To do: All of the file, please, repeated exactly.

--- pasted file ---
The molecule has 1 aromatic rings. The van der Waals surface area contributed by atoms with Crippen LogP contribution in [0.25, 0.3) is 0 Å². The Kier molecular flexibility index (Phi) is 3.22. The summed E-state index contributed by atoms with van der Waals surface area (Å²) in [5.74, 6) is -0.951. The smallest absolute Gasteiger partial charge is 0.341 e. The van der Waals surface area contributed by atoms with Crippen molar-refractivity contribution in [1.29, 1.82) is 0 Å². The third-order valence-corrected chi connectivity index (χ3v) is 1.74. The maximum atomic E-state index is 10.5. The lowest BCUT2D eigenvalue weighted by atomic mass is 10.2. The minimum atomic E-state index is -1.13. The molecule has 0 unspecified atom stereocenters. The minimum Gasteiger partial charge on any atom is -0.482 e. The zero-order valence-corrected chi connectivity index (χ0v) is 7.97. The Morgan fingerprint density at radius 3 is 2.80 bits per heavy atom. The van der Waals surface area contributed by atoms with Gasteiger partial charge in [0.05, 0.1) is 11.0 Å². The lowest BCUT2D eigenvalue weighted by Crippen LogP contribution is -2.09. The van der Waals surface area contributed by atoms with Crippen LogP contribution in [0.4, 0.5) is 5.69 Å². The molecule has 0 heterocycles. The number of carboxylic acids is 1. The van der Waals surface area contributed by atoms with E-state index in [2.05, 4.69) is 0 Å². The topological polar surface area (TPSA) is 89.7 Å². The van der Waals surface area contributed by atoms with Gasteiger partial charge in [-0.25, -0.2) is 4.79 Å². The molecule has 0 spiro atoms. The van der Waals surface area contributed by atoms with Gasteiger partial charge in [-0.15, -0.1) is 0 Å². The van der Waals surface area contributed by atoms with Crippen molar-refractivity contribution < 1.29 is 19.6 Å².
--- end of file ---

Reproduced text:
The molecule has 1 aromatic rings. The van der Waals surface area contributed by atoms with Crippen LogP contribution in [0.25, 0.3) is 0 Å². The Kier molecular flexibility index (Phi) is 3.22. The summed E-state index contributed by atoms with van der Waals surface area (Å²) in [5.74, 6) is -0.951. The smallest absolute Gasteiger partial charge is 0.341 e. The van der Waals surface area contributed by atoms with Crippen molar-refractivity contribution in [1.29, 1.82) is 0 Å². The third-order valence-corrected chi connectivity index (χ3v) is 1.74. The maximum atomic E-state index is 10.5. The lowest BCUT2D eigenvalue weighted by atomic mass is 10.2. The minimum atomic E-state index is -1.13. The molecule has 0 unspecified atom stereocenters. The minimum Gasteiger partial charge on any atom is -0.482 e. The zero-order valence-corrected chi connectivity index (χ0v) is 7.97. The Morgan fingerprint density at radius 3 is 2.80 bits per heavy atom. The van der Waals surface area contributed by atoms with Gasteiger partial charge in [0.05, 0.1) is 11.0 Å². The lowest BCUT2D eigenvalue weighted by Crippen LogP contribution is -2.09. The van der Waals surface area contributed by atoms with Crippen LogP contribution in [0.4, 0.5) is 5.69 Å². The molecule has 0 heterocycles. The number of carboxylic acids is 1. The van der Waals surface area contributed by atoms with E-state index in [2.05, 4.69) is 0 Å². The topological polar surface area (TPSA) is 89.7 Å². The van der Waals surface area contributed by atoms with Gasteiger partial charge in [-0.25, -0.2) is 4.79 Å². The molecule has 0 spiro atoms. The van der Waals surface area contributed by atoms with Gasteiger partial charge in [-0.15, -0.1) is 0 Å². The van der Waals surface area contributed by atoms with Crippen molar-refractivity contribution < 1.29 is 19.6 Å².